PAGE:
UK ‘flying blind’ on effects of solar storms, warn researchers developing first UK space weather monitor in a generation


太阳耀斑 ©NASA / ESA
A massive Coronal Mass Ejection from the sun

The UK is close to having its first ground-based space weather monitor in a generation, amid warnings of potentially catastrophic solar storms which could knock out power across the planet, 以及“炸”电子通信系统.

葡京直营的科学家, alongside the UK Atomic Energy Authority and UK businesses, have developed a new type of ground level neutron monitor which will be the first such device in the UK for over 30 years.

An announcement is expected later this summer on a site at a Met Office or British Geological Survey (BGS) field station where it will stream data to the UK Met Office Space Weather Operations Centre (MOSWOC) – one of three space weather forecasting centres in the world.

£1.26m ground level detector project is part of a major drive, funded by the 科学和技术 Facilities Council (STFC), to enhance the Met Office’s ability to predict and protect safety critical systems and national infrastructure.

The 葡京直营 team behind the new detector are exhibiting at the 皇家学会夏季科学展览 伦敦(7月6-10日), a free public event where cutting-edge UK research from leading scientists around the country is shared.

The risks posed by space weather are included on the UK National Risk Register of civil emergencies, with the Met Office responsible for reporting space weather risks to government departments and civil aviation.

“没有这些地面探测器, the UK is really flying blind on the impacts of an extreme space weather event which could damage unprotected digital electronics and cause burnout in high voltage devices” said 迈克尔·阿斯皮纳发表博士, who led the instrument’s development at 葡京直营.

附近的小姐

This nearly happened in 2012 when the largest solar storm in over 150 years tore through Earth’s orbit. A week earlier and it would have hit Earth, disabling power across the globe. 幸运的是, the Earth was a week ahead along its orbital trajectory and the storm instead hit a spacecraft.

然而, 1989年,一场太阳风暴袭击了地球, knocking out power to six million people living in the province of Quebec in Canada. The geomagnetic storm was caused by a massive plume of superheated plasma and radiation - known as a coronal mass ejection (CME) - from the sun’s surface.

Millions of people suddenly found themselves in dark homes and offices without heating or light. 学校和企业关闭, the Montreal Metro shut down during rush hour, 机场关闭了. 在太空中, some satellites tumbled out of control for several hours and even the Space Shuttle Discovery was affected.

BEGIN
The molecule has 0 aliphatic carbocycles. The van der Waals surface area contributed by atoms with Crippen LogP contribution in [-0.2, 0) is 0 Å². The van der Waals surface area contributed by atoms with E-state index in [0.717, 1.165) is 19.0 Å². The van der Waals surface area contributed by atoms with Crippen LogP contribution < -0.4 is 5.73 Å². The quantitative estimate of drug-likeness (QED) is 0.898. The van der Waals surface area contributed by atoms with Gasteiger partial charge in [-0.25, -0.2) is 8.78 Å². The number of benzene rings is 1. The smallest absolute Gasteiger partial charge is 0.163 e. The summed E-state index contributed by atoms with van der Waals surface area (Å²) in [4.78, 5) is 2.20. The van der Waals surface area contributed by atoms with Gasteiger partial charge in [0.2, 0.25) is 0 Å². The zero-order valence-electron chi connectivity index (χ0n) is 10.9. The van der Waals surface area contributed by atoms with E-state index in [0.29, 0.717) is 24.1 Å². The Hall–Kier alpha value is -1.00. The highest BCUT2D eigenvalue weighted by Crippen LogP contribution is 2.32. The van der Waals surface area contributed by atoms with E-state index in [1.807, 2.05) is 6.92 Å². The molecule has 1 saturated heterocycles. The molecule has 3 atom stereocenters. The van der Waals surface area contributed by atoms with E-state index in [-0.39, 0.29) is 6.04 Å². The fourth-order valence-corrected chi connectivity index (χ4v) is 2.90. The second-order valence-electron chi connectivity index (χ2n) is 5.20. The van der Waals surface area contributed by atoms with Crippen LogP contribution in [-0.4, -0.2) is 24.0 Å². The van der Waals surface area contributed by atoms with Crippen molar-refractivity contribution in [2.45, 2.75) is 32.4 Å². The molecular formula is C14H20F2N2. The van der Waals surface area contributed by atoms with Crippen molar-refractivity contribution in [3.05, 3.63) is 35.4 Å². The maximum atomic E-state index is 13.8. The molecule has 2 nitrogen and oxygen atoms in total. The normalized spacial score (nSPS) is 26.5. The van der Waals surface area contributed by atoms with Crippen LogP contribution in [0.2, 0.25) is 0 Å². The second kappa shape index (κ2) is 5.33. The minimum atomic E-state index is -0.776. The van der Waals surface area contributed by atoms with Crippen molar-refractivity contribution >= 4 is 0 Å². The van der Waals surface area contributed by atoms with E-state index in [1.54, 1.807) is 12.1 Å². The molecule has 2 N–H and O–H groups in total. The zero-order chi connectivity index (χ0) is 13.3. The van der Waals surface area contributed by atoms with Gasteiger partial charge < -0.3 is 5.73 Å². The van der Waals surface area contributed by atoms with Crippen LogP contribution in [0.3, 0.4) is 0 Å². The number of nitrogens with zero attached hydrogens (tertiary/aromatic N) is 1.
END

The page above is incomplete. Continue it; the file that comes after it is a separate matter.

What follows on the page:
This was an extreme example of “space weather” which happens on average at least once a year. Typical solar activity 'sunspot' cycles can produce at least two or three large storms, so it is a matter of chance whether one will cause a blackout or not.

Scientists estimate that if the 2012 storm had hit Earth, the effects would have been twice as bad as the Quebec outage, and society would have taken years to recover, with lasting damage to infrastructure and the global economy.

重新设计的探测器

Dr Aspinall said: “With our near total reliance on digital communications, 这一次的影响会更糟. No electricity means no computers, no communication, no navigation. Planes would be grounded, satellites disabled, and mobile phones useless. A prolonged power outage could even lead to a breakdown in the food supply chain with potential civil unrest.

“We can’t stop space weather events happening but if we know when they are coming, we can prepare vulnerable sectors and help ensure that events of this kind are safely managed.”

The 葡京直营-developed neutron monitor has also been redesigned after sixty years, no longer relying on materials that are highly toxic (boron trifluoride) and utilises the best available sensor technology in the most cost-effective way.

如果安装后显示有效, the new monitors could form part of a new UK network as well as 支持现有的全球监测, and providing a technology that could be exported to boost radiation monitoring across the world.

英国皇家学会, 英国国家科学院, has held exhibitions to showcase cutting edge and exciting science since at least the 18th century, when Fellows of the Society were invited to the President's home to view scientific instruments and specimens from the latest research.

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